Here’s the tablet before the tablet.
With all this talk of a tablet-type device set to descend from the foggy Olympus of Cupertino, I thought it might help to look back at Apple’s first flat computing device.
Yes, about 17 years ago Apple Computer released the original Newton MessagePad (OMP, or MessagePad 100). In August 1993, the company introduced a crude version of then-CEO John Sculley’s “Knowledge Navigator” concept. It was arguably the first personal digital assistant.
So I dreamed up what Apple.com might have looked like at the Newton’s launch in 1993, 10 years after my original retro Apple.com site featuring the Lisa in 1983.
This comes at the tail-end of the John Sculley era, right before the Mac PowerPC era, in the murky past when System 7 roamed the landscape and the PowerBook was changing the way we viewed laptop computers.
Behind the scenes, Apple was in full tablet mode. They saw it as a potential post-Mac future.
Back on the ground, Apple was having trouble seeing its dream become a reality. The OMP’s launch was plagued with problems, lowered expectations, and tragedy. But the idea – that you could do your computing and personal data management on the go – became reality, and it required a stylus.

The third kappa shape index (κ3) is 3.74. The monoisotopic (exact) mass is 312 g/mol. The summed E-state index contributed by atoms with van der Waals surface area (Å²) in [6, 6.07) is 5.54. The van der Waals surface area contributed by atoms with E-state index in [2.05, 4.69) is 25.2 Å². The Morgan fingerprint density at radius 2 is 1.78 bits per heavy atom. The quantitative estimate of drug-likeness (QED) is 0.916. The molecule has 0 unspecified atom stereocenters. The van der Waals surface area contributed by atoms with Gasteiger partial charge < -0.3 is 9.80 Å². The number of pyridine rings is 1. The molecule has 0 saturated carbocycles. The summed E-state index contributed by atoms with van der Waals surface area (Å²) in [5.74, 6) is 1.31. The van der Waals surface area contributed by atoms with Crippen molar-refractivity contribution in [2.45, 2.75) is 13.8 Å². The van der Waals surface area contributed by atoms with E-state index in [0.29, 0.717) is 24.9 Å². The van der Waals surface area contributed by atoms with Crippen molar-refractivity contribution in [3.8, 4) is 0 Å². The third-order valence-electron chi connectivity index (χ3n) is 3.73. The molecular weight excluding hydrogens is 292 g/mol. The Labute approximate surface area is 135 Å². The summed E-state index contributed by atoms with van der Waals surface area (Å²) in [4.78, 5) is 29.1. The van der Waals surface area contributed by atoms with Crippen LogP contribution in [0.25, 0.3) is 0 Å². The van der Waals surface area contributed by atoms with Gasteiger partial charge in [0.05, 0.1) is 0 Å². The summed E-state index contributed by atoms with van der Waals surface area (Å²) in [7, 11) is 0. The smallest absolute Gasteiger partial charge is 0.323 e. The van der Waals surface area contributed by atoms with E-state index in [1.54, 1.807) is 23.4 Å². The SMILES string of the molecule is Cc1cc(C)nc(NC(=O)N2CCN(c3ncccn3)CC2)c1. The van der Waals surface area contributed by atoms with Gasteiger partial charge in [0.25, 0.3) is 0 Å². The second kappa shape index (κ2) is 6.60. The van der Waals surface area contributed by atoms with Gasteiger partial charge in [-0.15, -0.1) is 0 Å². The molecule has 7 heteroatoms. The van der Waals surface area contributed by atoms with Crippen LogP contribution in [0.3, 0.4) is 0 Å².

Like the iPhone lacking its App Store, the Newton wasn’t fully operational at its August 1993 launch. Handwriting recognition was still iffy, and NewtonMail wasn’t operational yet. Some would argue that the Newton platform didn’t reach its true potential until the Newton OS 2.0 was released and the MessagePad 2×00 series came around. By then, however, the Newton brand had been stained, and the PDA line was finally killed by Steve Jobs in 1997.
For this retro Apple.com, I bowed to popular demand and used Apple’s skinny version of Garamond. I much prefer the new Myriad variation Apple uses, but some said the Garamond would look more authentic. So here it is.
The site also shows what was happening in the Apple ecosystem in 1993: the Mac TV would be released later in the year, the Power CD (both a music CD player and a CD-ROM for Macs) was the newest gadget, and capable Macs like the affordable LC III ruled the Macintosh world.
With all the talk of a rumored tablet, let’s not forget that, once upon a time, Apple had a tablet-style computer that ran apps, held ebooks, let you check e-mail, and managed your personal information. Now we use smartphones, but at the time the PDA was the closest thing to a tablet we could get.
Also remember: while the Apple press and public are busy waiting for some rumored tablet, there’s a big group of people out there using the original Apple tablet.